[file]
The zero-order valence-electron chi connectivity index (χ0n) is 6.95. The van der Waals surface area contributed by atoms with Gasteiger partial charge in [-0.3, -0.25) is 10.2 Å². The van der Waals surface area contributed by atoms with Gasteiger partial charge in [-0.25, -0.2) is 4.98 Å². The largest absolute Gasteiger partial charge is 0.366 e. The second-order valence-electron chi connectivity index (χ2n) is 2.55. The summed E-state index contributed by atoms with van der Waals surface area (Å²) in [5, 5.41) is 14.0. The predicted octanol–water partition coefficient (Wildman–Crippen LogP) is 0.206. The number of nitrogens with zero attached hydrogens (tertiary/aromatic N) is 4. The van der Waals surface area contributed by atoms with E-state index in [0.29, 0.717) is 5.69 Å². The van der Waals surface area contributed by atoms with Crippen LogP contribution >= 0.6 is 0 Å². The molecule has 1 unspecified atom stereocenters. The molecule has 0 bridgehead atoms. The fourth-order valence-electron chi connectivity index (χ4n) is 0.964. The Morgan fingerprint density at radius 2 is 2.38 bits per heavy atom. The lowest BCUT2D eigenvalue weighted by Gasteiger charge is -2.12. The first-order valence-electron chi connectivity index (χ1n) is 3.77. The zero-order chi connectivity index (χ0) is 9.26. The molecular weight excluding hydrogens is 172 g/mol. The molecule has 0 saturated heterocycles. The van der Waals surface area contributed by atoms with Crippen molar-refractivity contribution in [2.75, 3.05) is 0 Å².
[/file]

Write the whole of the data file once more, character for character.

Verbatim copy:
The zero-order valence-electron chi connectivity index (χ0n) is 6.95. The van der Waals surface area contributed by atoms with Gasteiger partial charge in [-0.3, -0.25) is 10.2 Å². The van der Waals surface area contributed by atoms with Gasteiger partial charge in [-0.25, -0.2) is 4.98 Å². The largest absolute Gasteiger partial charge is 0.366 e. The second-order valence-electron chi connectivity index (χ2n) is 2.55. The summed E-state index contributed by atoms with van der Waals surface area (Å²) in [5, 5.41) is 14.0. The predicted octanol–water partition coefficient (Wildman–Crippen LogP) is 0.206. The number of nitrogens with zero attached hydrogens (tertiary/aromatic N) is 4. The van der Waals surface area contributed by atoms with E-state index in [0.29, 0.717) is 5.69 Å². The van der Waals surface area contributed by atoms with Crippen LogP contribution >= 0.6 is 0 Å². The molecule has 1 unspecified atom stereocenters. The molecule has 0 bridgehead atoms. The fourth-order valence-electron chi connectivity index (χ4n) is 0.964. The Morgan fingerprint density at radius 2 is 2.38 bits per heavy atom. The lowest BCUT2D eigenvalue weighted by Gasteiger charge is -2.12. The first-order valence-electron chi connectivity index (χ1n) is 3.77. The zero-order chi connectivity index (χ0) is 9.26. The molecular weight excluding hydrogens is 172 g/mol. The molecule has 0 saturated heterocycles. The van der Waals surface area contributed by atoms with Crippen molar-refractivity contribution in [2.75, 3.05) is 0 Å².